But it takes good theory to be “okonai alpha”!

(I was updating the kotowaza index when I discovered that I had doubled my use of the saying 目から鼻へ抜ける, so this “extra” post is intended to make up for the gap. Please enjoy!)

理屈上手の行い下手
(Rikutsu jouzu no okonai beta; “Good at theory, bad in execution”)

Definition:

When someone is good at reasoning or theorizing, but unable to put that theory into practice. All talk, no results.

Breakdown:

This kotowaza comprises two parallel noun phrases, joined by the associative particle の (no). The primary noun of the first half is 上手 (jouzu), “skillful,” attached to and specified by the noun 理屈 (rikutsu), “reasoning,” often with the nuance of petty rationalization rather than deep rigor. The primary noun of the second half is 下手 (heta), “unskilled,” attached to and specified (and changed phonetically) by the verb 行う (okonau), “to carry out [an action],” taking conjunctive form in order to act as a noun.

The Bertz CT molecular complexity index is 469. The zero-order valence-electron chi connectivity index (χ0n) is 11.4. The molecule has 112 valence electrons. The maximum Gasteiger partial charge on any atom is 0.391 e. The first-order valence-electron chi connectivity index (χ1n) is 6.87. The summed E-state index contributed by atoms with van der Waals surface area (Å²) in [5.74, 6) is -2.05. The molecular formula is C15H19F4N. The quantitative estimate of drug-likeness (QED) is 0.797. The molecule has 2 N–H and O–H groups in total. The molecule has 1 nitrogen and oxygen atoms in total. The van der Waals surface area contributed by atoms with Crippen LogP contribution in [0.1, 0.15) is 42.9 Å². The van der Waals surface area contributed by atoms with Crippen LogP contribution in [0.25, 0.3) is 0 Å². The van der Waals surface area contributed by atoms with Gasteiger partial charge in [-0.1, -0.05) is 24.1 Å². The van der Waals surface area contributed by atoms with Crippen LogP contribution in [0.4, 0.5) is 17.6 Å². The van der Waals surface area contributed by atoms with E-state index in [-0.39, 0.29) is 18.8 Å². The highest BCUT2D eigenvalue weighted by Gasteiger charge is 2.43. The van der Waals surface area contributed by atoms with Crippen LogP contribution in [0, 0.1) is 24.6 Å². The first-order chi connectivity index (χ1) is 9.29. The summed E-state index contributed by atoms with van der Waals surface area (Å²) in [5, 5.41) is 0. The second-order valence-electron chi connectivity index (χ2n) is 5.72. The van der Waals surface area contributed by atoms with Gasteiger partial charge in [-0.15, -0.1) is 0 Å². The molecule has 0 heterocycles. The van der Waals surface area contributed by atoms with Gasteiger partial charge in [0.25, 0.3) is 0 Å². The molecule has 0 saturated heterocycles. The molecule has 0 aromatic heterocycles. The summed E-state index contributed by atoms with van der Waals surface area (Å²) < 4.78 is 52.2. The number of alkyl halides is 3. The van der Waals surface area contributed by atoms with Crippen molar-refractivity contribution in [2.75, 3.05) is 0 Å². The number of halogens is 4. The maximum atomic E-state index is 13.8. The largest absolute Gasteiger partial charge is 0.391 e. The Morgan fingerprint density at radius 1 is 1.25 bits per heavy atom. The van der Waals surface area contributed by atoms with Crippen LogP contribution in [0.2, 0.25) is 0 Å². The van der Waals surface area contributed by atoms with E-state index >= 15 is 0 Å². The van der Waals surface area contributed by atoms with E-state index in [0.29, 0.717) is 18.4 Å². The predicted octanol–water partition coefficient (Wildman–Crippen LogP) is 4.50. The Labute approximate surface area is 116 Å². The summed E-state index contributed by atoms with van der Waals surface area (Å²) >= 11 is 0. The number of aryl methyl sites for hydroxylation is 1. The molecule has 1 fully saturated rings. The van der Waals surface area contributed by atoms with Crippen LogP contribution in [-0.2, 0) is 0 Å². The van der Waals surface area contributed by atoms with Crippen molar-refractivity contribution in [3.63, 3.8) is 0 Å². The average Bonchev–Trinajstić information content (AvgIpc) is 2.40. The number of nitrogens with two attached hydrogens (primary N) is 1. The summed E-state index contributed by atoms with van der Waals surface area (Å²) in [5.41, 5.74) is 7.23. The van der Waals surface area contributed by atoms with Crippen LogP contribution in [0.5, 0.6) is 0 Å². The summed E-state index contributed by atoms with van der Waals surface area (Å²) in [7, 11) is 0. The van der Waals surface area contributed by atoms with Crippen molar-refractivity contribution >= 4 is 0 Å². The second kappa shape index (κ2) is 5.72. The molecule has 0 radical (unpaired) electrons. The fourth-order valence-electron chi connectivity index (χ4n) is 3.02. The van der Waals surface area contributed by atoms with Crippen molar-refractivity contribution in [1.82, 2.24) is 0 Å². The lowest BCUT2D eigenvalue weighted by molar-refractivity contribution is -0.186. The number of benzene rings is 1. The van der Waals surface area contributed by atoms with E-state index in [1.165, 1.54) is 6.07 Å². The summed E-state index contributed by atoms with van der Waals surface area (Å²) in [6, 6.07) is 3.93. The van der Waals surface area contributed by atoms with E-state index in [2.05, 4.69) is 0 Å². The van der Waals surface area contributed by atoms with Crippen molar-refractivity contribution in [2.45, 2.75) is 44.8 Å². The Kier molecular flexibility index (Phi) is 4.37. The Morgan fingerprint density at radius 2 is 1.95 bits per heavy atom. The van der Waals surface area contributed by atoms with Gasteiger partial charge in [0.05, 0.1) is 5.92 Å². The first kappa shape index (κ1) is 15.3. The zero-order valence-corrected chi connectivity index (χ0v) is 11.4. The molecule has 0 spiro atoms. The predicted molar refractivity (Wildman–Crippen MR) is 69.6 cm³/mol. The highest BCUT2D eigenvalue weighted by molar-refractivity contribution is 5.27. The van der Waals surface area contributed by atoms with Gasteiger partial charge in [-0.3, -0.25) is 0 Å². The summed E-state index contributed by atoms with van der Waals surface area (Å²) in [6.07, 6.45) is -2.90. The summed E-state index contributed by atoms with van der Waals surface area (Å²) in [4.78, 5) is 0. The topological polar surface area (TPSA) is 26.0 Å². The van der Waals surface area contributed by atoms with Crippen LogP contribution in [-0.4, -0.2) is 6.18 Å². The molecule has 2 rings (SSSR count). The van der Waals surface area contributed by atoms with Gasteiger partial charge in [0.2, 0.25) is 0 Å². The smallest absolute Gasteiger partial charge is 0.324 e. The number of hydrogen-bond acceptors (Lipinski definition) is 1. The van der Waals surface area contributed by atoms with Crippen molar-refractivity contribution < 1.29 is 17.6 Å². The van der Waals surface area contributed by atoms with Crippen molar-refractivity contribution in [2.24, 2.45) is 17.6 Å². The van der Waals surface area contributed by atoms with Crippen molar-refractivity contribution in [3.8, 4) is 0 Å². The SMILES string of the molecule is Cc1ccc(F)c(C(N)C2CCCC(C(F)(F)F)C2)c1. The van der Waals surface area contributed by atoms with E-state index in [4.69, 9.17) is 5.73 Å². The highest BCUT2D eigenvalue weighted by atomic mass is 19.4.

Notes:

The content and phrasing of this saying are both pretty similar to another one that we’ve seen before.

Example sentence:

「一年生の時は教授たちは皆理屈上手の行い下手だろうと馬鹿にしてたけど、先生のラボで働くようになってから味方が変わったよ」

(“Ichinensei no toki wa kyouju-tachi wa minna rikutsu jouzu no okonai beta darou to baka ni shiteta kedo, sensei no rabo de hataraku you ni natte kara mikata ga kawatta yo.”)

[“When I was a freshman I thought all the professors were good at theory and bad at execution, but my views have changed since I went to work in the lab.”]

About Confanity

I love the written word more than anything else I've had the chance to work with. I'm back in the States from Japan for grad school, but still studying Japanese with the hope of becoming a translator -- or writer, or even teacher -- as long as it's something language-related.
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